Dixie, Fly fire merge Sunday night as crews fear the combined fire could create its own thunderstorms

Built in the Bay

(Mathieu Lewis-Rolland / Getty Images)

(BUTTE COUNTY, Calif.) The Dixie and Fly fires, burning through the remote foothills of Butte and Plumas counties, merged overnight Sunday near the town of Twain. Emergency crews warned that the increasingly dire conditions could create lightning and thunderstorms late in the weekend.

According to the National Weather Service, there is a 40 percent chance of showers in the area tonight and, similarly, a 30 percent chance of showers on Tuesday.

Dixie Fire spokesperson Mitch Matlow said the fire was 21 percent contained as of Sunday after burning through about 190,625 acres. Matlow said that the combined fire threatens more than 10,000 homes.

Matlow indicated that since the fire started two weeks ago near the mountain town of Paradise, which was scorched by the PG&E caused Camp Fire in 2018, it has destroyed 16 structures but that number could go up as fire crews work through the debris.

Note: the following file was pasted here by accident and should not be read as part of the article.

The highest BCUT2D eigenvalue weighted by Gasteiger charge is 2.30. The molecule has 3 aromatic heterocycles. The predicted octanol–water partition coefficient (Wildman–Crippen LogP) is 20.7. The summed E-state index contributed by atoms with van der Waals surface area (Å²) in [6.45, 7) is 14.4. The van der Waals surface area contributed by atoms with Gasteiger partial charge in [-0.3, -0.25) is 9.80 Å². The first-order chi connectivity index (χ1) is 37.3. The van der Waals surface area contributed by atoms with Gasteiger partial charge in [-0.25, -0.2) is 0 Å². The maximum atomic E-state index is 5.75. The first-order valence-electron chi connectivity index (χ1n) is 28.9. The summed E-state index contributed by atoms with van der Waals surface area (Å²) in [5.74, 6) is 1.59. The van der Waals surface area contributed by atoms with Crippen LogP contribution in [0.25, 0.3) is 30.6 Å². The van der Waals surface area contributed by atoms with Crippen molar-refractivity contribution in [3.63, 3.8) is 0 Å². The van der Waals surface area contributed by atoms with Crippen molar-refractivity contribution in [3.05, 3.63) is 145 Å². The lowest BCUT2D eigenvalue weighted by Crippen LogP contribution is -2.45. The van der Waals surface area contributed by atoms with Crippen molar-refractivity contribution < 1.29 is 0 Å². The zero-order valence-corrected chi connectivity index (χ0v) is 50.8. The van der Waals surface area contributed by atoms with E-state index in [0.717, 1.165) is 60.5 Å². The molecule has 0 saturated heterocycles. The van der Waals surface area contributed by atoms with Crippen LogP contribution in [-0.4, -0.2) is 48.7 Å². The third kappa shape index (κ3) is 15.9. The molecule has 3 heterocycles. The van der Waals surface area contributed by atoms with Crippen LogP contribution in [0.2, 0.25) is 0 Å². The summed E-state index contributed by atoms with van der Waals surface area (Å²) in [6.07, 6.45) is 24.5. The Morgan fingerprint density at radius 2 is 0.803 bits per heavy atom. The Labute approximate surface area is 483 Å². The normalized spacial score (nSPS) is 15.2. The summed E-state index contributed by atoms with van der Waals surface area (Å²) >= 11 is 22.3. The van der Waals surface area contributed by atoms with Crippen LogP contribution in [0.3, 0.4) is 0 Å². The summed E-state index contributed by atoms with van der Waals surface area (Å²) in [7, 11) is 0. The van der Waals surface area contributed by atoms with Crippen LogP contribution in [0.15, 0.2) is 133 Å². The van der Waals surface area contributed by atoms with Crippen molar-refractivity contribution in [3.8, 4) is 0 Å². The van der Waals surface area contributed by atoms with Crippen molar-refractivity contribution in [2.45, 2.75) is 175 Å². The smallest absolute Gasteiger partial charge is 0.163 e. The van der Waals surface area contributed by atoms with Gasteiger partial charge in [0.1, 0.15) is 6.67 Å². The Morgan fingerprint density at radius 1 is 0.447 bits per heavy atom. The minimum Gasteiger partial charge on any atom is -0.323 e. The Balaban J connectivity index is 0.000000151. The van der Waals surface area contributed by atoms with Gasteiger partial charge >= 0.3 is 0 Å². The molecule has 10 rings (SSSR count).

On Friday, Gov. Gavin Newsom declared a state of emergency in Plumas, Alpine, Butte and Lassen counties due to the Dixie and Fly fires. The combined fire has surpassed the previous largest fire, the Beckwourth Complex in the eastern portion of the state.

The fire's progression slowed noticeably since Newsom's Friday announcement. In the first two days of the fire, it burned roughly 40,000 acres but only burned 9,000 acres since the emergency declaration.

Matlow noted that the mass of ash and smoke created stable weather conditions, which aided fire crews over the weekend. But, he also explained that the monsoonal moisture that continues to roll in makes the smoke and ash plum more unstable.

"Up until today, there's been a layer of smoke trapped above the fire and it's been shading it, cooling things off and keeping the winds down. Today, that's unstable air. We're going to lose that stability and hot gases are going to rise up and create heavy winds and the potential for lightning storms," Matlow said.

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